Ask any avid fiction reader who their favorite authors are, and you’ll invariably hit on this topic. Every one of us has an author or two, sometimes many more, who we feel has been forgotten, pushed aside by modern readers. Some of these authors may be obscure artists with few works, or prolific giants of literature we’ve let fall through the cracks. I feel Fritz Leiber, one of the Grandfathers of Fantasy I mentioned in a previous post, is one of these forgotten greats. I can’t count the number of times I’ve had people supposedly well-read in fantasy ask me, “Fritz Who?” As much as Leiber doesn’t get the recognition he deserves today, though, one specific author brought this topic to mind for me: Rafael Sabatini.
For those of you who are familiar with Sabatini, I’m sure you’re cheering over your keyboard; for those of you who aren’t, I’m hoping you’re eager to find out about him. His life itself was quite interesting. Sabatini was born in Italy to an Italian father and English mother, both opera singers turned teachers. He lived in various European countries throughout his life, and spoke six languages. Although English was only an adopted language, he wrote in this language because he felt all the best stories were written in English. He wrote at an impressive clip, too. At his peak, he put out a book a year, over a span of more than a decade, along with many short stories, a play, and multiple nonfiction works.
Yet many writers have written a lot of dreck. Why should Sabatini still be considered a great? Because his work withstands the test of time. It’s just that good. But don’t simply take my word for it. Sabatini had several best sellers, and enjoyed critical success. A good number of his books were adapted to film, some of which are lost to posterity. His biggest film successes were significant. Scaramouche earned over 2 ½ million dollars in the first year of its North American release, an impressive figure for that time period. The Sea Hawk, a silent film, was considered by the New York Times to be the greatest sea adventure to date, and held that unofficial honor long after. Captain Blood was adapted to film twice, the second film launching Errol Flynn’s impressive career. It was nominated for four Academy Awards, and director Michael Curtiz finished second in the Best Director category as a write-in. The Black Swan starred Hollywood giants Tyrone Power and Maureen O’Hara and won an Academy Award.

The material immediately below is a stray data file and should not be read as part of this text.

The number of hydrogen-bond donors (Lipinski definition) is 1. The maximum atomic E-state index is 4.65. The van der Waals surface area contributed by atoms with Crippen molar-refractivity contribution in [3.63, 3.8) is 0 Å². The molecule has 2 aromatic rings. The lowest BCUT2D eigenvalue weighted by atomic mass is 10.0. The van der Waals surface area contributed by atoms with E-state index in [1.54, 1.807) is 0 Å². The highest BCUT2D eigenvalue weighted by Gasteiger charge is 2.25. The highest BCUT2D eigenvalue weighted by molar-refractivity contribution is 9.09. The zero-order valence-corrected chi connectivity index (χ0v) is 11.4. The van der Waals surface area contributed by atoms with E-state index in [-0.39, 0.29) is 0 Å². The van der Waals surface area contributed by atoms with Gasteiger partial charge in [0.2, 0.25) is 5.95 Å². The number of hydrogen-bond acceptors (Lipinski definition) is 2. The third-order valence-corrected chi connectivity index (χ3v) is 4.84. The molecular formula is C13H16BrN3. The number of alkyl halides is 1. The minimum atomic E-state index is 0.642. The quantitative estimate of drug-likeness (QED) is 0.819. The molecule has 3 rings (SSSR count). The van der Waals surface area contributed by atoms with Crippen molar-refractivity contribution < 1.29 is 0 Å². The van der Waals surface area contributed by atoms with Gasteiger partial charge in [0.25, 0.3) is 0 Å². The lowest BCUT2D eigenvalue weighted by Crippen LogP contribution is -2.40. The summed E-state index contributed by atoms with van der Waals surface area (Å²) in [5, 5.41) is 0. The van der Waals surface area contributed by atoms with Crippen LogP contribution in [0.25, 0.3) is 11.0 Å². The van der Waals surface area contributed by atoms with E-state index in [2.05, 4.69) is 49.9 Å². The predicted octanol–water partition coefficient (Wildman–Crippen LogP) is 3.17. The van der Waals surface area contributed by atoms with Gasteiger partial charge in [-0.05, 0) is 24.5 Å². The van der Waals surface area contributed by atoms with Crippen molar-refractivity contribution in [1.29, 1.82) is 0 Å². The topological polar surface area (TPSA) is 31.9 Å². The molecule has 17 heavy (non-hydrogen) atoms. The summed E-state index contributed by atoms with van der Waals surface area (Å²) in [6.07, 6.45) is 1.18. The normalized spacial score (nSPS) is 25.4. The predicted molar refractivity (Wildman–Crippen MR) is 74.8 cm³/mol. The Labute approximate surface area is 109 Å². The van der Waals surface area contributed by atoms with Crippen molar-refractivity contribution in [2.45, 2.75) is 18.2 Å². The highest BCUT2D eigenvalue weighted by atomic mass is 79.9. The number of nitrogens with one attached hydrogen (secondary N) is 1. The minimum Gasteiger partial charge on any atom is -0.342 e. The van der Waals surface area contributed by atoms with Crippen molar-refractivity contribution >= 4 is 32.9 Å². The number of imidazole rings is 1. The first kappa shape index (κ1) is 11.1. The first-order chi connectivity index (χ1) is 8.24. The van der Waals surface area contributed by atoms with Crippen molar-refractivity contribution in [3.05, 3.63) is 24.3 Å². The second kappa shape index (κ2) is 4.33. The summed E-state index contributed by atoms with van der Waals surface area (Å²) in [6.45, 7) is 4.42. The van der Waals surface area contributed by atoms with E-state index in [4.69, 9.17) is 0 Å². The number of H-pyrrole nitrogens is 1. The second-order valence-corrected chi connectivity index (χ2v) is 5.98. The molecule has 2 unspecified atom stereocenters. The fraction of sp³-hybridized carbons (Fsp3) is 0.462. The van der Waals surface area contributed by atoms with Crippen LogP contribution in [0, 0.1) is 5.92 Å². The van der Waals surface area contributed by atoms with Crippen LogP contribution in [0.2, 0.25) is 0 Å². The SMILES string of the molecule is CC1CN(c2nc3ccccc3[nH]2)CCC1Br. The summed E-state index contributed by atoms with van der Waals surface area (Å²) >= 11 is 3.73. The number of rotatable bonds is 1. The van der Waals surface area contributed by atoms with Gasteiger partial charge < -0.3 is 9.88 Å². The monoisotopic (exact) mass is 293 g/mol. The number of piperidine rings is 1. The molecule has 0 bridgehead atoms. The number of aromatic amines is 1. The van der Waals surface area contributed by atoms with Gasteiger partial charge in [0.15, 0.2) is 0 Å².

The success of film adaptations doesn’t make for a great author, though. I’ll reiterate how good Sabatini’s works are. Granted, they won’t be to everyone’s tastes. He wrote a lot of historical fiction using original styles of language and description. Still, critical success both on page and in film says a lot about an author. Sabatini’s writings are filled with passion, pathos, adventure, villainy, redemption, fights against tyranny, lust, love, and most of all, realistic characters dealing with exceptional but believable circumstances. I find the scope of his writing encapsulated within his famous opening line to Scaramouche, which is engraved on his tombstone: “He was born with the gift of laughter, and a sense that the world was mad.”
Rafael Sabatini, author, a forgotten great. Check him out, read a few of his books. They don’t pack the shelves of Barnes and Noble, no. You may find Captain Blood there, or Scaramouche, or on rare occasions my favorite, the Sea Hawk, but no others. Heck, take the plunge and order one online. You won’t be disappointed. If you are, blame it on some crazy blog writer.
Now tell me, who are your forgotten greats?